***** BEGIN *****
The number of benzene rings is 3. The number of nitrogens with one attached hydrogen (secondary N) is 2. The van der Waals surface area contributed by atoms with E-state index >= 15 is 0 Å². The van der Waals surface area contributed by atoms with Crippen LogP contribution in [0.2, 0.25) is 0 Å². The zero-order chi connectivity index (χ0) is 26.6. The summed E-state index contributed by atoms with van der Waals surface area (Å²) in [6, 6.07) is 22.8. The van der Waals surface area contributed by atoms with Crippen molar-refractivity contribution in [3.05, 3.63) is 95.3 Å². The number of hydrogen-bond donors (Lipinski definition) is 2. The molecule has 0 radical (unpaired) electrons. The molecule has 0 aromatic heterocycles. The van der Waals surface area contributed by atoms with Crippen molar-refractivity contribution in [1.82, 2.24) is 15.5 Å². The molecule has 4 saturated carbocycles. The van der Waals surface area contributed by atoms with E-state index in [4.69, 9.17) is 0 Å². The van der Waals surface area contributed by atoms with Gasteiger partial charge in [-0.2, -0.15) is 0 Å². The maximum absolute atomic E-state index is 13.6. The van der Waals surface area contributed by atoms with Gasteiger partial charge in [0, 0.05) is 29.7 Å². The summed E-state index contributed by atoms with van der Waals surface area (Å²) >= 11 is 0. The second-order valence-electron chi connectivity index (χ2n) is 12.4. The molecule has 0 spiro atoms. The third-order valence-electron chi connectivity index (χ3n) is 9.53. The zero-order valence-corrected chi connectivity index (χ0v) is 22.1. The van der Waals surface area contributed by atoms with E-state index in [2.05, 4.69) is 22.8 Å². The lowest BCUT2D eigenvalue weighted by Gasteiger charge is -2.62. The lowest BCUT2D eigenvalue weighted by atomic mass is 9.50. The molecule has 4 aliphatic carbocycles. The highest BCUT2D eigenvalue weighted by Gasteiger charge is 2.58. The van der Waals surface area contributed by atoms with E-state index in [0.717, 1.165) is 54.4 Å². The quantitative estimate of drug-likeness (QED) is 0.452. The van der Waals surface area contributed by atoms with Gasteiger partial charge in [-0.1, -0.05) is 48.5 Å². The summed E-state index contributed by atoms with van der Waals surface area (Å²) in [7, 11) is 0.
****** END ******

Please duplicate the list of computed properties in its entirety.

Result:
The number of benzene rings is 3. The number of nitrogens with one attached hydrogen (secondary N) is 2. The van der Waals surface area contributed by atoms with E-state index >= 15 is 0 Å². The van der Waals surface area contributed by atoms with Crippen LogP contribution in [0.2, 0.25) is 0 Å². The zero-order chi connectivity index (χ0) is 26.6. The summed E-state index contributed by atoms with van der Waals surface area (Å²) in [6, 6.07) is 22.8. The van der Waals surface area contributed by atoms with Crippen molar-refractivity contribution in [3.05, 3.63) is 95.3 Å². The number of hydrogen-bond donors (Lipinski definition) is 2. The molecule has 0 radical (unpaired) electrons. The molecule has 0 aromatic heterocycles. The van der Waals surface area contributed by atoms with Crippen molar-refractivity contribution in [1.82, 2.24) is 15.5 Å². The molecule has 4 saturated carbocycles. The van der Waals surface area contributed by atoms with E-state index in [4.69, 9.17) is 0 Å². The van der Waals surface area contributed by atoms with Gasteiger partial charge in [-0.2, -0.15) is 0 Å². The maximum absolute atomic E-state index is 13.6. The van der Waals surface area contributed by atoms with Gasteiger partial charge in [0, 0.05) is 29.7 Å². The summed E-state index contributed by atoms with van der Waals surface area (Å²) >= 11 is 0. The second-order valence-electron chi connectivity index (χ2n) is 12.4. The molecule has 0 spiro atoms. The third-order valence-electron chi connectivity index (χ3n) is 9.53. The zero-order valence-corrected chi connectivity index (χ0v) is 22.1. The van der Waals surface area contributed by atoms with E-state index in [2.05, 4.69) is 22.8 Å². The lowest BCUT2D eigenvalue weighted by Gasteiger charge is -2.62. The lowest BCUT2D eigenvalue weighted by atomic mass is 9.50. The molecule has 4 aliphatic carbocycles. The highest BCUT2D eigenvalue weighted by Gasteiger charge is 2.58. The van der Waals surface area contributed by atoms with E-state index in [0.717, 1.165) is 54.4 Å². The quantitative estimate of drug-likeness (QED) is 0.452. The van der Waals surface area contributed by atoms with Gasteiger partial charge in [-0.1, -0.05) is 48.5 Å². The summed E-state index contributed by atoms with van der Waals surface area (Å²) in [7, 11) is 0.